Interview: Wendy N. Wagner and Jak Wagner

Tell us a bit about your story.  What’s it about?

WW- Our story is about a young woman who has grown up in space and wants to return to Earth to be what is essentially a park ranger. But as a space transplant, her body really isn’t up to the rigors of Earth’s gravity, and her immune system isn’t ready for all the microbes. She completely depends on her armor to survive. So really, the piece is about the medical applications of power armor. Jak suggested it, but when I was researching the subject, it turns out there are a lot of quasi-armors being built right now that are
mobility-enhancing apparatuses. Rex Bionics, for example, has built exoskeleton legs to replace a wheelchair.

JW- There’s plenty of stories of the purely military aspect of power armor, and we wanted something with a little more character to it. PA really is one of those items that can be applied to all sorts of settings, police, firefighters, or even a park ranger.

What was the genesis of the story–what was the inspiration for it, or what prompted you to write it?

WW- Honestly, I just suggested that Jak & I should write a mech story as a lark. I don’t know much about mecha or exoskeletons, and he really came up with the entire vision for the story.

JW- Wendy told me she wanted to write a power armor story together. We basically just bounced ideas back and forth trying to come up with a general idea we both could sink our teeth in. I built the suits as a concept and then we spun the world around that. I wanted the PAs to be somewhere between the Batman Beyond powered suit and the Mjolnir armor from Halo. Wendy pretty much left the power armor bits to me as I’ve been interested in them since I was about 8, and I left the world to her since she’s got more experience in that area. I wanted the suit to not just be our hero’s spandex suit, I wanted her to depend on it but also benefit from it. I also wanted aliens; because heck, why not.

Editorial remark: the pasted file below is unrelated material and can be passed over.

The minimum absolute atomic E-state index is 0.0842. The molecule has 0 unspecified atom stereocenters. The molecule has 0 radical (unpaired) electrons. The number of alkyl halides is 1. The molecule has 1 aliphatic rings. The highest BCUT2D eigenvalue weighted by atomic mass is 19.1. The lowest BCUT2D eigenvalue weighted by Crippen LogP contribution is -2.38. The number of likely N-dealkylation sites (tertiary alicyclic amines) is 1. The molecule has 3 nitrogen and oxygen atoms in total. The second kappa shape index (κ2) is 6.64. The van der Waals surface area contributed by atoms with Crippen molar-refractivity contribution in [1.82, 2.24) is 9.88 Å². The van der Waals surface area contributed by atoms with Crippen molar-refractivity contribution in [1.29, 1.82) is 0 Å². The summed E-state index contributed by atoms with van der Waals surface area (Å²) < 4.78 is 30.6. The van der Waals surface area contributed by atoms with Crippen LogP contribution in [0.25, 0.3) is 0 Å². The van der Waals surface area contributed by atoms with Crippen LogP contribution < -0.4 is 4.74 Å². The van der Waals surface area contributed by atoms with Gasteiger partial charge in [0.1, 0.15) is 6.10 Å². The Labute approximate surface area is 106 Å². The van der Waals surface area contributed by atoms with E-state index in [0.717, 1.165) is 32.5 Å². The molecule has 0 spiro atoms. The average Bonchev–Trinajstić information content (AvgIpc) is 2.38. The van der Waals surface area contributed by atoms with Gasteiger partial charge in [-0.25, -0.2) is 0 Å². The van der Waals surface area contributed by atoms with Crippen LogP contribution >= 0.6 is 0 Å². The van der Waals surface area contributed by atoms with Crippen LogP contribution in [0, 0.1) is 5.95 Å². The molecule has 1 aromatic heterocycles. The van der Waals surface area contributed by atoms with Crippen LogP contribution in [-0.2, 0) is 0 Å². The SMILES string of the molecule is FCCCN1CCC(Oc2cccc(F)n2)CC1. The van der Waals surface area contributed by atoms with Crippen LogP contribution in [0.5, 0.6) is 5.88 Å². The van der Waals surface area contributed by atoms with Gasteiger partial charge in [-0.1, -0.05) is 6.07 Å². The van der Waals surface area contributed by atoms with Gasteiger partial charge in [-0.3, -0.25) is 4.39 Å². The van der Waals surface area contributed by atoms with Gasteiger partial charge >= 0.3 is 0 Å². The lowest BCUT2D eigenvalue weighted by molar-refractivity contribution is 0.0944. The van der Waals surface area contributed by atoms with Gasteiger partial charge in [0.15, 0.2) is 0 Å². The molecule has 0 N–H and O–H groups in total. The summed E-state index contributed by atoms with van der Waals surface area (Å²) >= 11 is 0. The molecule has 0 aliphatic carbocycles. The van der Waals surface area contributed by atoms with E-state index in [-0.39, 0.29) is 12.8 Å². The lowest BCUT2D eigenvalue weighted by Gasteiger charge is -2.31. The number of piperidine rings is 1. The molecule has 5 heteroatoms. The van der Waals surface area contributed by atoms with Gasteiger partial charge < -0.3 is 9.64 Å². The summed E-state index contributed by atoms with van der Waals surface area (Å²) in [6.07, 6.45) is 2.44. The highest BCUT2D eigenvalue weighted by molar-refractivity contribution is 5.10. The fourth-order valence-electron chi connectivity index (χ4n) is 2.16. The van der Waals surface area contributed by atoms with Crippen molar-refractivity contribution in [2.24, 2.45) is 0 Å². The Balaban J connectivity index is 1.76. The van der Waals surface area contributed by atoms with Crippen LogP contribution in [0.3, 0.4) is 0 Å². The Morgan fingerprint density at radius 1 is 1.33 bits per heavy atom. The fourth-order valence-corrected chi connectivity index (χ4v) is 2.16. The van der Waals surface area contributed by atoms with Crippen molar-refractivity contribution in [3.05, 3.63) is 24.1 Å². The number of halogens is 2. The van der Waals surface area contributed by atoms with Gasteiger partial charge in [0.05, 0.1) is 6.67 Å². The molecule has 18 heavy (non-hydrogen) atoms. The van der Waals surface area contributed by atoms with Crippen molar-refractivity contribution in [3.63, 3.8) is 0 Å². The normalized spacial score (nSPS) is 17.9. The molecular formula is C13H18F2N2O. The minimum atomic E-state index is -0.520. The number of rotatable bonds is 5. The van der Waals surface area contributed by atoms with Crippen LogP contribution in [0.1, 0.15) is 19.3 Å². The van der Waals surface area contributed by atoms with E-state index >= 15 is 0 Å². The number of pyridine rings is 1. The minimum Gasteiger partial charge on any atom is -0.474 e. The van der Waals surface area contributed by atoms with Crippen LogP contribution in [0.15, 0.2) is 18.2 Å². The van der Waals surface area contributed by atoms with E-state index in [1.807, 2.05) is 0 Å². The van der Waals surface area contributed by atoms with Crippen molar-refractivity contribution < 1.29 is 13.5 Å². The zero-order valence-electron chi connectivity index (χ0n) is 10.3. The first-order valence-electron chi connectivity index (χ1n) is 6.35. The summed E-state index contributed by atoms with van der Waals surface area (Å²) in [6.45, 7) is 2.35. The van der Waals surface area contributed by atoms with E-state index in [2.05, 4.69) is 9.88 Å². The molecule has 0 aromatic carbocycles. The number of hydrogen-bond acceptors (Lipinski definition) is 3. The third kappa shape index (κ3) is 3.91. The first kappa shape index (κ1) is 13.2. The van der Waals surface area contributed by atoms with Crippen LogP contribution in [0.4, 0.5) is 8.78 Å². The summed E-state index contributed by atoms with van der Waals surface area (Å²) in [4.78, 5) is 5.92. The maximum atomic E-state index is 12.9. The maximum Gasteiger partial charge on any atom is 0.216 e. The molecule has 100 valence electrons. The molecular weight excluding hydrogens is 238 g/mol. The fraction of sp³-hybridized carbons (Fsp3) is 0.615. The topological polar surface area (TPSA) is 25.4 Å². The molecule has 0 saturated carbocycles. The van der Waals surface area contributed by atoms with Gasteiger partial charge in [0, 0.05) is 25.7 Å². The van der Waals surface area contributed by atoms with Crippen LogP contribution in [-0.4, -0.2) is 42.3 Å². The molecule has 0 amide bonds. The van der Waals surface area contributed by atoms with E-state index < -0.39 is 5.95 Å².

Was this story a particularly challenging one to write? If so, how?

WW- Yes, this story was tricky! It was the first story I’d ever collaborated on, and it was a topic I knew next to nothing about. Jak and I talked about his ideas, and I basically wrote down the outline of the piece as we talked. Then Jak sent me a scene he’d come up with. It launched me into overdrive, writing a bunch of scenes and talking them over with Jak. But there was a lot of editing, a lot of worldbuilding that developed from talking to JJA.

JW- Yes, I don’t normally write for outside consumption. I basically wrote down the fight scene at the end and asked Wendy if it had the flavor we wanted and she took it from there. When we’d begun crafting the world we had an idea of going for this world where genetic diversity on it’s planets was a species greatest strength and  it took a bit of bending to make that something more than just hippies and polluters.

Most authors say all their stories are personal.  If that’s true for you, in what way was this story personal to you?

WW- What’s personal for me are all the animal and environmental aspects. When Jak suggested writing a story about a park ranger, I thought he was crazy, but it turned out to be the perfect topic for me. I’m absolute bird and animal nerd.